On the fifth night, I found myself in the same room with the same girls listening to the same stories and brand new antisemitic jokes. And suddenly I raised my hand and then I called on myself. I proceeded to tell a Jewish joke with my perfect Yiddish accent. Every blonde pageboy roared with laughter, and as the giggles died down, I raised my hand again and I said, “I am a Jewish person. I am the only one who can tell these jokes.” 

Their silence was excruciatingly loud. And then one of the adorable pageboys said, “O Naincy, I cain’t believe you’re a Jew. You’re just so darlin’!” 

And another one said, “Ah have got to bring you home to meet my Daiddy. He’s not gonna believe I met a Jew!” 

Author Nancy Aronie each year of college (1959-1963). Images from University of Mary Washington yearbook, the Battlefield.

Now, I knew in my heart that both of these were meant as compliments, even though they sounded brutal. But it was the third one that threw me. She asked if she could touch my “hayah.” She was clearly looking for horns. I wish I had known then what I found out years later: Moses, it turns out, was depicted by Michelangelo with two horns on his head. The Hebrew word for horn, keren, can also mean beams of light. 

I let her touch my “hayah” and as soon the laughter and the joy resumed, something shifted in me and I knew I had to stay. 

For part of my tuition, I worked in the dining hall. All of the kitchen help was Black. And all of us scholarship girls were the waitresses. Once we had served everyone, we could go out into the dining room and eat at a special table reserved for the help. I usually chose to stay back and eat with the guys who were becoming my buds. We would sing the songs my sister and I used to listen to late at night on the one Black station our radio could pick up, out of Buffalo, New York. 

One day in the middle of my solo singing at the top of my lungs, pretending to be one of the Platters, “Oh-oh-oh YES! I’m the Great PreTENder!” Mrs. McGinnis, my boss, came barreling out of her office yelling, “NAINCY! I know you are from up nohth, but evrah tahm you bring them nigres up, I got to bring ’em back down. Now if you want to keep this job you got to go out front and eat with your people.” I knew what she meant. My people were white people. But the guys I was working with were my people. 

Mrs. McGinnis caught me a few more times and I worried that I would lose my job, so I stopped hanging out with my sweet new friends and started “behaving.” 

One day, one of the guys came up to me, waving tickets in his hand. “Naincy, you like Jimmy Reed?” I said yes, even though I didn’t know who Jimmy Reed was. He handed me four tickets that read “Friday night at the armoury!” I got three other Yankees to say yes and we ordered a taxi to take us off-campus. We were right on time, but not a soul was inside except for the three white policemen who greeted us with, “Y’all from up the colich?” Yes, I answered. “Well,” one of the central casting cops said, “this here is the nigre armoury.”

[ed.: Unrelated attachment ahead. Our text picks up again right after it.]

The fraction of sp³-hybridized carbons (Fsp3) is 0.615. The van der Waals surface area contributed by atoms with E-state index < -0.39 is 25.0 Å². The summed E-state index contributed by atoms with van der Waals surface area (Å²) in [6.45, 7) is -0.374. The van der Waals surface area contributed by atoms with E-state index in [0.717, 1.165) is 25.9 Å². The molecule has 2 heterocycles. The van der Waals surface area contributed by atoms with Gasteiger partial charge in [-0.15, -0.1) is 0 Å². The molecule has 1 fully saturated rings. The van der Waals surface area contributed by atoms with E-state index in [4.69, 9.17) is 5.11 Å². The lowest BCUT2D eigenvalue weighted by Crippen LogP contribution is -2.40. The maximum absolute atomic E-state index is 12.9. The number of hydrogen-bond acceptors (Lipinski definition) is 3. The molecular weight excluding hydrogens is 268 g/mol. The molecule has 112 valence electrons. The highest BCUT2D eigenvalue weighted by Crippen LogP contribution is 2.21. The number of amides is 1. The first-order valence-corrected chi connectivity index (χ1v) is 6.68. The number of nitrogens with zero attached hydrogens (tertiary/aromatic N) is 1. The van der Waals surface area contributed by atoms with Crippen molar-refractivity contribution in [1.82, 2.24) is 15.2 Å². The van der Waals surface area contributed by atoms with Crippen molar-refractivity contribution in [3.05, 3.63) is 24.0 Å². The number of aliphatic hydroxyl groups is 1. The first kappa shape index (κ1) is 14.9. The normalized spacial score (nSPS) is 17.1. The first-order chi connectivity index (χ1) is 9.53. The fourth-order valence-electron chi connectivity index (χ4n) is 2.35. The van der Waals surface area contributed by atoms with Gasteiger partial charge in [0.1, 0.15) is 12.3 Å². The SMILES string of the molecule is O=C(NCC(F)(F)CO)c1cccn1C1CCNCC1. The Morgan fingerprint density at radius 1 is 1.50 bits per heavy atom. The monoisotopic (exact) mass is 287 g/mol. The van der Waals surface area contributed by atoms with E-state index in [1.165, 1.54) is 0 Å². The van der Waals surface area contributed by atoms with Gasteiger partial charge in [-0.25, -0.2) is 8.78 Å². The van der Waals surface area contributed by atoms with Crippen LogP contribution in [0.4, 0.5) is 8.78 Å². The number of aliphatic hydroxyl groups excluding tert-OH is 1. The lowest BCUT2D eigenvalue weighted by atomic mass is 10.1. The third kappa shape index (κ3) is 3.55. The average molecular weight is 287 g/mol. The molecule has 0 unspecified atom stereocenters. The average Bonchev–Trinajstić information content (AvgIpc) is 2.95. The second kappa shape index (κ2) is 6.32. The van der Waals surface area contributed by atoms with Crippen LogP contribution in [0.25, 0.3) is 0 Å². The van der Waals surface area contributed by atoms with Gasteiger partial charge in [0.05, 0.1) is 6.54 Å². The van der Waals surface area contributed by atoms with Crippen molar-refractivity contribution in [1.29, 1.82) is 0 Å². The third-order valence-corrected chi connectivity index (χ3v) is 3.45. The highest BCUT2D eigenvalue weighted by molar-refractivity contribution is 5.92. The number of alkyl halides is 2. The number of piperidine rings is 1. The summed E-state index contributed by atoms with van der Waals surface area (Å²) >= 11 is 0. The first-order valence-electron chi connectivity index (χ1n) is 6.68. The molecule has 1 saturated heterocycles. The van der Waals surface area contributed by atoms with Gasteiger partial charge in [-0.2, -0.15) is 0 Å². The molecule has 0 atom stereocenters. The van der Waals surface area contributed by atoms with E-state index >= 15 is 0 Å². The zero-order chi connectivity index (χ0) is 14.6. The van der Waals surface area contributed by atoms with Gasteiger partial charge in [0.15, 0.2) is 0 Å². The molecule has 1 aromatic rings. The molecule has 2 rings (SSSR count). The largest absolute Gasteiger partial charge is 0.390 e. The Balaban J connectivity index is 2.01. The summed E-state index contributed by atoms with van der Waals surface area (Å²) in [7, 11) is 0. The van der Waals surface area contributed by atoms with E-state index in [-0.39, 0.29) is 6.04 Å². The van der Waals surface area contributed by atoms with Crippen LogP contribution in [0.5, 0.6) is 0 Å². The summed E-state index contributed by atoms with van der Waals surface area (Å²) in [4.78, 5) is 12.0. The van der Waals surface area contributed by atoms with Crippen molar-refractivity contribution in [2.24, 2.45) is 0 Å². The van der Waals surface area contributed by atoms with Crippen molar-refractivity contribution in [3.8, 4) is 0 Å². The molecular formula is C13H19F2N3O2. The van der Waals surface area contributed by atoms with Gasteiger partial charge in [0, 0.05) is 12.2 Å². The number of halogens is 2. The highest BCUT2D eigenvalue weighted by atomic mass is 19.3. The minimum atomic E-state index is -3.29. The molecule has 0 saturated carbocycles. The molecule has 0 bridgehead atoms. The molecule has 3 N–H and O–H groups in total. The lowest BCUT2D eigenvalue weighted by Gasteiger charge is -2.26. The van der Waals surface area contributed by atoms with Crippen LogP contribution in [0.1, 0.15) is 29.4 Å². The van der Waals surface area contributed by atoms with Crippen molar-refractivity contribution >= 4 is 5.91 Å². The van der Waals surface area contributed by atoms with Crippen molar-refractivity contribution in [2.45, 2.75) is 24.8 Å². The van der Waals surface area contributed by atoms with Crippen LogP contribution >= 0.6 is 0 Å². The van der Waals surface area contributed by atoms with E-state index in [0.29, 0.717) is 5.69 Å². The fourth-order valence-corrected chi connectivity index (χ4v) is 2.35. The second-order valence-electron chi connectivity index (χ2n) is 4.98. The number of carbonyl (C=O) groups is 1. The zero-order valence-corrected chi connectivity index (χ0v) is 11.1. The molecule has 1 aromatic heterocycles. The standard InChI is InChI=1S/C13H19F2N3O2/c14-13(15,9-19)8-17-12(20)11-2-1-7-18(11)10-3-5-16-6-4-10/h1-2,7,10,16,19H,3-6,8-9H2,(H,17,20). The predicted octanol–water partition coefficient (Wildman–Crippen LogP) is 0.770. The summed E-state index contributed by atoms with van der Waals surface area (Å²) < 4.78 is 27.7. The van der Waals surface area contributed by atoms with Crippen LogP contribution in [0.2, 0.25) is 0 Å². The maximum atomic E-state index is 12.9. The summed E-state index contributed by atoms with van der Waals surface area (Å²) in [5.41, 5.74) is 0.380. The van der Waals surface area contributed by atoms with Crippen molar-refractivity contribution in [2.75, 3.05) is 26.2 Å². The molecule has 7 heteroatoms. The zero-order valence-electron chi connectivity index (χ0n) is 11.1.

“We have tickets,” I snapped and handed them over. 

Nancy Wilson’s honeyed voice blared over the loudspeakers. Empty seats lined all four walls. One of the pasty-faced policemen came over to me, gesturing with his chin at the fat cop in the corner. “Sarge wants to know how much you weigh.” Without thinking, I gave a wiseass answer: “Tell him he can’t count that high.” Little did I know that that would be my undoing. 

We had a Friday night curfew of 10 p.m. and it was 9:27 when all my guys walked in. When they saw me, they went wild. “Lookee here! Lookee here! Naincy, our Naincy is here!” The Twist was playing. Twist again like we did last summer. I jumped up and danced with all of them. 

We made it back into the dorm just as the headmistress was locking the door. When I got to my floor, there was a phone call for me. “Hah Naincy. This is Mary Beth Lawla. You are required to appear at Dean Harding’s home tomorruh at three p.m.” Required. “Can you tell me what this is about?” I asked. Her answer was chilling. “Ah think you know.” 

I hung up and called my mother. I said, “I think I’m going to get thrown out of school tomorrow. But don’t worry because if I do I’ll be on the cover of Life. I didn’t feel as glib as I sounded.

The next day I was seated on the couch in the middle of a semi-circle of seven deans and the President of the University of Virginia. I was shaking. Dean Harding spoke first. “The entire community is shocked,” she said. “Even the nigres are shocked.” Then Dean Honeywell spoke. “Naincy,” she said, in all earnestness, “would you dance with a maintenance man?” I cleared my throat that didn’t need clearing and said, “I have been to three mixers here. All the boys I met were drunk and rude. The boys I danced with Friday night were respectful and polite. I work with them. I know them. They’re my friends.”